What art exhibition claims 78 works by 109 artists, 37 sites in two countries, 79 sponsors and two grandchildren? "inSITE94," a multifaceted extravaganza that's opening next weekend in Tijuana and San Diego County.
"inSITE94" is not the American version of Germany's Documenta or Italy's Venice Biennale, the art world's two biggest international productions. But the show--which features large, multipart artworks created for specific locations and often loaded with political commentary--is such an organizational feat that any description of it tends to boil down to numbers.
Two years in the making!
Hundreds of trips across the Mexico/United States border!
Artworks composed of tens of thousands of pieces!
As for the grandchildren--they were added to families of two of the artists, Mildred Howard of San Francisco and Terry Allen of Santa Fe, while the exhibition was in process.
"This project has been so complicated and it has gone on for so long that we have become involved with intimate details of the artists' lives," says "inSITE94" director Lynda Forsha.
No kidding. Nothing about "inSITE94" is simple. Even the opening weekend, which is designed to give shape to the sprawling affair by focusing on three major hubs of activity, is something of a marathon. It begins on Friday at 5 p.m. in downtown San Diego with the unveiling of, count 'em, 15 artworks at three institutions.
Visitors at the grand old Santa Fe Depot will see such wonders as Yolanda Gutierrez's cloud-like masses, made of 70,000 chunks of animal bones, wired to metal branches that are suspended from the ceiling of the waiting room. Across the street at the downtown branch of the Museum of Contemporary Art, San Diego, Nancy Rubins' conglomeration of airplane parts will fill a ground-floor gallery and spill onto the sidewalk from a second-floor walkway.
About six blocks away, at the Children's Museum of San Diego, the museum's entire building has been brightly painted in a scheme designed by Patricia Patterson, as her "inSITE94" project. Inside the cavernous space, Ernest Silva has built a metal house as a video/reading room for kids, while Chris Burden has re-created "A Tale of Two Cities," the third incarnation of his war-toys portrayal of a battle between two imaginary city-states.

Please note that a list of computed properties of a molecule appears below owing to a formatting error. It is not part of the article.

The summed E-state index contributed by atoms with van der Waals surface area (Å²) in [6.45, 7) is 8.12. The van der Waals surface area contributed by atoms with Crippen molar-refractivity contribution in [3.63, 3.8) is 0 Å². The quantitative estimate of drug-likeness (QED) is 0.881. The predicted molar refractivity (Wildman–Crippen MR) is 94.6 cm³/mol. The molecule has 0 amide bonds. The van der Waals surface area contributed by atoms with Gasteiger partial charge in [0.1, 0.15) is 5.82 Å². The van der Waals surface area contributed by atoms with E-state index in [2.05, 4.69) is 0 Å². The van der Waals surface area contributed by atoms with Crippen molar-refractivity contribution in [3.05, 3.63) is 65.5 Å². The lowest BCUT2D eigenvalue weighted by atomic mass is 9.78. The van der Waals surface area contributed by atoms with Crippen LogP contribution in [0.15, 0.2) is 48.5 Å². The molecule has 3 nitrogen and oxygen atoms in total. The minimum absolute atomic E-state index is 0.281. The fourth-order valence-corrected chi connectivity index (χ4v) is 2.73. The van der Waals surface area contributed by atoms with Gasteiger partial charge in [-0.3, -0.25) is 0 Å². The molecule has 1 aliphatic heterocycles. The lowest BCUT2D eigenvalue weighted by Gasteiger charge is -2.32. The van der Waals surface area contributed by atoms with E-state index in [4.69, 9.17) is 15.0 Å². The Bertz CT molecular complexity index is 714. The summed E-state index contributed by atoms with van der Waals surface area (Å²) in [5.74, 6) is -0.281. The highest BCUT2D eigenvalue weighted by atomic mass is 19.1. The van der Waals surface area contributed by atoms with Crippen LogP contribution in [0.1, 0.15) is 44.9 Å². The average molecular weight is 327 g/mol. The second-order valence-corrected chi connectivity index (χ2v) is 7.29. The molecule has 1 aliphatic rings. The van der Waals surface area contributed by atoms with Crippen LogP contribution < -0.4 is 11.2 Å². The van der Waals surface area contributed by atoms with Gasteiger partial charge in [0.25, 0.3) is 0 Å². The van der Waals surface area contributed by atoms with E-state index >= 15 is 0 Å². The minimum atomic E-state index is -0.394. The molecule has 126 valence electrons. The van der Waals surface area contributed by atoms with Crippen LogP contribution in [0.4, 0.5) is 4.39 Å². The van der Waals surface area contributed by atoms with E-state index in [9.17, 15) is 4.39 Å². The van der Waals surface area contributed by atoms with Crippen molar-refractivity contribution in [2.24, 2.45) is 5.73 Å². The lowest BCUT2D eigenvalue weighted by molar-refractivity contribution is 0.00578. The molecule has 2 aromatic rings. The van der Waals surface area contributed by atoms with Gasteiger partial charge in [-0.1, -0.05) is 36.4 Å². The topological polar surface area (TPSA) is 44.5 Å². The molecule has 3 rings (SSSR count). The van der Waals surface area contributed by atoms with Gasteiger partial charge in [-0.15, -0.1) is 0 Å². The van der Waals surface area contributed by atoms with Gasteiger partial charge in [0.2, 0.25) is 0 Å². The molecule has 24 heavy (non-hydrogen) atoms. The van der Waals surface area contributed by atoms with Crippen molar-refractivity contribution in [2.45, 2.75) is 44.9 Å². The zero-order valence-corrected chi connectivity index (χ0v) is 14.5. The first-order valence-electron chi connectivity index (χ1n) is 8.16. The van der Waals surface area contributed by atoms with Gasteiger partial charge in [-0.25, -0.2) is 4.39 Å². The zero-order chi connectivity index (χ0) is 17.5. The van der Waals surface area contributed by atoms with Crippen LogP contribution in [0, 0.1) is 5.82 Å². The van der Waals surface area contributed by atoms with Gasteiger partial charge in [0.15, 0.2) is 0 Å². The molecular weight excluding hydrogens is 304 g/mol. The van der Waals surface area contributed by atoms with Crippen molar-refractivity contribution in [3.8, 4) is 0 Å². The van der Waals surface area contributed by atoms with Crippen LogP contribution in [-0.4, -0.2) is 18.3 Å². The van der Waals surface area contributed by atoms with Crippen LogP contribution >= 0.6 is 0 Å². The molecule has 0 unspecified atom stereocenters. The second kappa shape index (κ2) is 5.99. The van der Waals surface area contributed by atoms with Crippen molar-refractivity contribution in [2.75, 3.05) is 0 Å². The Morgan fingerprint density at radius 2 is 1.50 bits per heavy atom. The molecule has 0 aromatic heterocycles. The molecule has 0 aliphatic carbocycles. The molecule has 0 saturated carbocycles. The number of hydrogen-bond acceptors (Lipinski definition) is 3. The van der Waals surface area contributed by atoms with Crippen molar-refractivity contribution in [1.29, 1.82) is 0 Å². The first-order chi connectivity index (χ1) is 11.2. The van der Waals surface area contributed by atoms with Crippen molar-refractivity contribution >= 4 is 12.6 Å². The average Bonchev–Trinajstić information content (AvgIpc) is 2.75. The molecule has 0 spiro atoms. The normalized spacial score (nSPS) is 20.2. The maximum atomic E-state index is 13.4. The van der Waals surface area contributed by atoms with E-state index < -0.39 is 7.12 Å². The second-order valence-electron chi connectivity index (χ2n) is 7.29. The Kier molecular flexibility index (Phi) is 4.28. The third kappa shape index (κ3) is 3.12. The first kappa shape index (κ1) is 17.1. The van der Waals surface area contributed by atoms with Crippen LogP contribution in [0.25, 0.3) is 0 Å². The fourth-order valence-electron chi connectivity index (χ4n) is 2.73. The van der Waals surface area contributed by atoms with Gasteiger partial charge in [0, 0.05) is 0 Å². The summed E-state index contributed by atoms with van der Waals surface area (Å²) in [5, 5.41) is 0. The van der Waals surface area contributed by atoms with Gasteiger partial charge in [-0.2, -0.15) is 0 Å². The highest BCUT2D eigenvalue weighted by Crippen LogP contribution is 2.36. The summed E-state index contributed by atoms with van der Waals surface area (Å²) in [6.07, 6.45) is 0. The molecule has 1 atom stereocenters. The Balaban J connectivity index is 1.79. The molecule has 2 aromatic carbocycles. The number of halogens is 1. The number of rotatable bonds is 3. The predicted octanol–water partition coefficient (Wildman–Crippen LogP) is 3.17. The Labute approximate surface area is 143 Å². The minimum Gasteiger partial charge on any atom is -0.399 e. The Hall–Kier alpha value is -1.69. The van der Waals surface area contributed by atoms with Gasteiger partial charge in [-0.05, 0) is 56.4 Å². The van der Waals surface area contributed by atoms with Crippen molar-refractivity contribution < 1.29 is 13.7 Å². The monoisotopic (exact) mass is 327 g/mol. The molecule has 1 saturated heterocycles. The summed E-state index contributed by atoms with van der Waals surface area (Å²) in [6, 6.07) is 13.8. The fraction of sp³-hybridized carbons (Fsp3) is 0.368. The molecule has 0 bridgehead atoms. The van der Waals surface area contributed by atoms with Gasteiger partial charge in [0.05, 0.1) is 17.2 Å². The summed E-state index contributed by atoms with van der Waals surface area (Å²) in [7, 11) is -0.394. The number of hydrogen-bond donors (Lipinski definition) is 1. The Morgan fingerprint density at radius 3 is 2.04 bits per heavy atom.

On Saturday at 1 p.m., the spotlight will shift to Tijuana, where art will go on view at cultural centers, historic buildings, the beach and obscure border outposts. Among works at the Centro Cultural Tijuana is John Outterbridge's poetry-covered steel wall, which appears to pierce a garden window. At Centro Escolar Aqua Caliente, a school built near the crumbling remains of a gambling resort, Allan Kaprow is installing fog machines and a recording of barking dogs around a minaret that once served as an exhaust exit for the resort's kitchen and laundry. Nearby, Anya Gallaccio is using imitation gold leaf to decorate broken areas of a tiled swimming pool and fountain.
Visitors who venture out to the beach near the border fence will discover Helen Escobedo's boat-like structures, fashioned of junk metal, and a mural by Oscar Ortega, painted on one side of a building that has fallen over in the sand. Those who are lucky may even catch up with Terry Allen's pair of vans, which will be moving in tandem on either side of the border throughout the exhibition. The idea is to climb a ladder on one of the vans, stand on a platform and communicate through loudspeakers with riders in the other vehicle.
In another border location, Sylvia Gruner is installing plaster figures of women in childbirth along a corrugated metal fence that cordons off a densely populated section of Tijuana from the U.S. desert. A few blocks away, on a plot of sand, Ulf Rollof is building a circular "railway" that invites viewers to sit in a chair at the center of the track and contemplate a screen of fir trees that serves as a metaphor for cultural barriers.
Then on Sunday at 10 a.m., it's back to San Diego, where five museums in Balboa Park will launch exhibitions. Additional events, including lectures, per formances, bus tours and openings in outlying locations on both sides of the border, will continue to Oct. 30, when the show closes.
No wonder this project has been dubbed "the mother of collaborations."
Appearances to the contrary, the goal of "inSITE94" is not to confuse the public or to install art on every stairwell, sandpile, fence, hospital or school, as well as in the usual places. Indeed, a handbook has been published to provide visitors with maps, photographs of sites, project descriptions and artist biographies. (It's on sale for $5 at participating institutions.) In addition, a comprehensive catalogue is in the works.
But the aspirations of "inSITE94" organizers are as big as the geographical sweep of the project. They want nothing less than to put the San Diego/Tijuana region on the contemporary art map while forging partnerships across the border.